An example: Suppose we have hooked up a (virtual) MIDI keyboard to the input of our echo filter, and the BeOS softsynth to its output. You press the "C" key on the keyboard at time 1. This event arrives at the echo filter, which passes it on to the softsynth. The echo filter also schedules three additional echo notes at performance times 2, 3, and 4. The softsynth consumer now snoozes until time 1 and performs the first event. Then it snoozes until time 2 and performs the second event. So far so good.

Imagine what happens if we now press the "D" key on the keyboard. We are still at time 2, so that sends a new "note on" event to the synth with time 2, and the echo filter adds three more echo notes with times 3, 4, and 5. But the softsynth first has to work through the "old" events. So when the consumer is finally ready to perform the "D" note, it is already time 4. Et voila, there is the lag. The "D" note on event should be performed at time 2, but there is no way to tell the consumer this. It is happily snoozing away, and there is no way to interrupt it.

Now what!?

There are two possible solutions: either consumers queue up incoming events and sort them in time before performing, or producers sort outgoing events before actually sending them. By design, the Midi Kit places this burden on the producers. Not on all producers, mind you; just on those that may spray events in the "wrong order". It just so happens that our echo filter is one of them. (In my opinion, this is a deficiency in the design of the Midi Kit. Making sure that MIDI events arrive and are processed in the proper order is really something that the Midi Kit should automatically take care of. Something to keep in mind for a future revision of the Midi Kit.)

Fortunately for you, I already have written the code to do this. The class MidiQueue is a filter object that receives incoming events, puts them on a queue (a real queue, not the kernel port thing), snoozes until it is time to perform them, and finally sends them out to any connected consumers. Of course, it sorts the events as it puts them on the queue, because that is the whole point of this exercise. Now you can simply put this MidiQueue object between your producer and your consumer, and it will automatically take care of everything.

In the EchoDemo sample project, I hook up the output of the EchoFilter to the input of the MidiQueue. Unlike before, these two endpoints are not Register()'ed, so you can't connect anything else to them. Of course, the input of the EchoFilter and the output of the MidiQueue are published. The easiest way to try this out is to connect the input of the EchoFilter to the output of a MIDI keyboard and the output of the MidiQueue to InternalMidi. You'll find that you now can now hammer on the keyboard all you want and still get near-instant playback. Woohoo!

To be honest, my implementation of MidiQueue is not ideal. A more complete implementation would give the queue a finite length to prevent producers from running wild and generating thousands of events in advance. I also used a rather simplistic method to find the next event to perform. MidiQueue's producer launches a thread that sleeps for a bit, checks if it is already time to perform the first event in the queue, and repeats that ad infinitum. (The sleep is short enough not to be noticeable, and long enough not to drag the CPU too much.) A better solution would be to snooze_until() it is time to perform the top-most event on the queue. If in the mean time another event is received that needs to be performed earlier, the snooze could be interrupted by sending the thread a SIGCONT signal.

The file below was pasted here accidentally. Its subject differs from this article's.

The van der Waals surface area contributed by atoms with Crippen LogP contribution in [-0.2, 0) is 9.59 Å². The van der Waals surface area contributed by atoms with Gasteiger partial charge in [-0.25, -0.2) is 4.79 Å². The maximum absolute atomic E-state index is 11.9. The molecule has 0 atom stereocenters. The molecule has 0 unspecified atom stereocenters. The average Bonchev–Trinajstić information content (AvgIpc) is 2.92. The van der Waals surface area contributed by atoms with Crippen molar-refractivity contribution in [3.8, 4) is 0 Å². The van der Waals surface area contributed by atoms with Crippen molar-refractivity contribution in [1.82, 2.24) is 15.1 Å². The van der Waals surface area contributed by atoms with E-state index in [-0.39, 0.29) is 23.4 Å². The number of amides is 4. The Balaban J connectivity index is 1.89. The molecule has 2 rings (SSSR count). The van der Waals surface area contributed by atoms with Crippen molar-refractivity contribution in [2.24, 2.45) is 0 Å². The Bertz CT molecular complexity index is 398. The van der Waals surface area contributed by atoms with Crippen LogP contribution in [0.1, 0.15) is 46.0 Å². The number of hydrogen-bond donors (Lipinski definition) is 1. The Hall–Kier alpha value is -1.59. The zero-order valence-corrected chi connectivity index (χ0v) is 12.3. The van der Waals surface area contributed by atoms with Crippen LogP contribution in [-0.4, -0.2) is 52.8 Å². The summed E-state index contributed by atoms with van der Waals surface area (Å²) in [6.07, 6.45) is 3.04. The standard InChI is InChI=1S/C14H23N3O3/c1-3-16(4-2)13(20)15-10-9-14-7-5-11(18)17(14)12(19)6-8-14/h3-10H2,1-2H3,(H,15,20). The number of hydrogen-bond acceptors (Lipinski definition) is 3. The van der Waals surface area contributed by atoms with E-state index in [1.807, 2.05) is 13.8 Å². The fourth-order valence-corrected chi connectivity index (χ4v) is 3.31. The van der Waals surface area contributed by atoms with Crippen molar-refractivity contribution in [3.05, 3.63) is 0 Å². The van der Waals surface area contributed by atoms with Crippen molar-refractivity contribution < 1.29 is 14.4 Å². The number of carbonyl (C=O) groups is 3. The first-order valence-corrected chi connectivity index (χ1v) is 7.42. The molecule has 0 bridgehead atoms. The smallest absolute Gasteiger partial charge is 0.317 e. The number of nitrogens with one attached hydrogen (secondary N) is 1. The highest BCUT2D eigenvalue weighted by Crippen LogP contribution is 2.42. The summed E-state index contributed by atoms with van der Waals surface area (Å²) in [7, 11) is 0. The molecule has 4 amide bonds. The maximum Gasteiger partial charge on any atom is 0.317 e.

More goodies

I made several other changes to the source code as well. Last time I just wanted to introduce the various Midi Kit concepts without cluttering the code too much and scaring you off. Now that you already more-or-less know how the Midi Kit works, I have taken the liberty to add some goodies. First of all, the EchoFilter now extends from a base class called SimpleMidiFilter. This class provides several convenient facilities for making your own MIDI event filters. In addition, if you fire up PatchBay you will see that the EchoFilter's endpoints now have pretty little icons. Anything to please the eye.

Download the sample code for this article here. The various utility classes that are used by the sample project are part of MidiUtil, a package I put together especially for making MIDI programming easier. You can get it here. And with that I conclude this short introduction to MIDI programming on the BeOS. For more info, check out the (preliminary) midi2 kit documentation. Now go and make some noise ;-)

Focus by Michael Phipps 

Recently, I was curious about animals' visual abilities. So I searched for some websites on animal vision. The variety of different types of eyes is really amazing. Frogs, for example, are highly drawn to movement. As one article put it, a frog could die of hunger in a room full of dead bugs because it couldn't see them. But if you threw one by him, he would nail it in mid air. Eagles have millions of cones in an area the size of the tip of a ball point pen, enabling them to spot small animals from hundreds of feet up in the air. Bees have multifaceted vision that uses the location of the sun as a naviagtion point.